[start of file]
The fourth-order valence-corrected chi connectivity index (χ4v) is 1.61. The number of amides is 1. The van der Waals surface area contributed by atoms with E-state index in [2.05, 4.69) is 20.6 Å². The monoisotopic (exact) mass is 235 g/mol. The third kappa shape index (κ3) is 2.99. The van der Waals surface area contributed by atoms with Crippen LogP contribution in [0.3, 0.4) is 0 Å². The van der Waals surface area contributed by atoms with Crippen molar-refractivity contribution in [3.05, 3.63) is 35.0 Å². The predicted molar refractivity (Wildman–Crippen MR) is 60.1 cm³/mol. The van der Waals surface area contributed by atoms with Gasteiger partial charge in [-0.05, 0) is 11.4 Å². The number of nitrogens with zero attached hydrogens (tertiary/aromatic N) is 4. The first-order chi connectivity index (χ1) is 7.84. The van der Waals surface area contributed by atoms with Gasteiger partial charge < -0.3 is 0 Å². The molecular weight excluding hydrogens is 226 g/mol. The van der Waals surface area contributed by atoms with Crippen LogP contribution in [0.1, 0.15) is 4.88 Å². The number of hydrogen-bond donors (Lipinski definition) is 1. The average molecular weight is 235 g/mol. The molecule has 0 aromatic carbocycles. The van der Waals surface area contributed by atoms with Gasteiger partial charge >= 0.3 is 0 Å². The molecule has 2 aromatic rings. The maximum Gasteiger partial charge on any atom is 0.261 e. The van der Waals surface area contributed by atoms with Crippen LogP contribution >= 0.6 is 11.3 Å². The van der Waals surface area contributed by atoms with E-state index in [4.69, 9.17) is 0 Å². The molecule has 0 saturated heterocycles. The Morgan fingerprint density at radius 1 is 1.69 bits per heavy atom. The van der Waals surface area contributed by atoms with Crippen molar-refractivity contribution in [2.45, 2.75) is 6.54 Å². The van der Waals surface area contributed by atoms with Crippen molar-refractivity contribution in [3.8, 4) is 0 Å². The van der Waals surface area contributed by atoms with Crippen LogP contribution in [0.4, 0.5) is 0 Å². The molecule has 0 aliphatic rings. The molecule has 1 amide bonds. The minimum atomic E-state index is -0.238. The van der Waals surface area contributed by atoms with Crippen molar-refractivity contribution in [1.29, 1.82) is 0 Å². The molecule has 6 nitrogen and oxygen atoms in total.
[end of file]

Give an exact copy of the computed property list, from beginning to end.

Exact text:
The fourth-order valence-corrected chi connectivity index (χ4v) is 1.61. The number of amides is 1. The van der Waals surface area contributed by atoms with E-state index in [2.05, 4.69) is 20.6 Å². The monoisotopic (exact) mass is 235 g/mol. The third kappa shape index (κ3) is 2.99. The van der Waals surface area contributed by atoms with Crippen LogP contribution in [0.3, 0.4) is 0 Å². The van der Waals surface area contributed by atoms with Crippen molar-refractivity contribution in [3.05, 3.63) is 35.0 Å². The predicted molar refractivity (Wildman–Crippen MR) is 60.1 cm³/mol. The van der Waals surface area contributed by atoms with Gasteiger partial charge in [-0.05, 0) is 11.4 Å². The number of nitrogens with zero attached hydrogens (tertiary/aromatic N) is 4. The first-order chi connectivity index (χ1) is 7.84. The van der Waals surface area contributed by atoms with Gasteiger partial charge < -0.3 is 0 Å². The molecular weight excluding hydrogens is 226 g/mol. The van der Waals surface area contributed by atoms with Crippen LogP contribution in [0.1, 0.15) is 4.88 Å². The number of hydrogen-bond donors (Lipinski definition) is 1. The average molecular weight is 235 g/mol. The molecule has 0 aromatic carbocycles. The van der Waals surface area contributed by atoms with Gasteiger partial charge >= 0.3 is 0 Å². The molecule has 2 aromatic rings. The maximum Gasteiger partial charge on any atom is 0.261 e. The van der Waals surface area contributed by atoms with Crippen LogP contribution >= 0.6 is 11.3 Å². The van der Waals surface area contributed by atoms with E-state index in [4.69, 9.17) is 0 Å². The molecule has 0 saturated heterocycles. The Morgan fingerprint density at radius 1 is 1.69 bits per heavy atom. The van der Waals surface area contributed by atoms with Crippen molar-refractivity contribution in [2.45, 2.75) is 6.54 Å². The van der Waals surface area contributed by atoms with Crippen molar-refractivity contribution in [3.8, 4) is 0 Å². The van der Waals surface area contributed by atoms with Crippen LogP contribution in [0.4, 0.5) is 0 Å². The molecule has 0 aliphatic rings. The molecule has 1 amide bonds. The minimum atomic E-state index is -0.238. The van der Waals surface area contributed by atoms with Crippen molar-refractivity contribution in [1.29, 1.82) is 0 Å². The molecule has 6 nitrogen and oxygen atoms in total.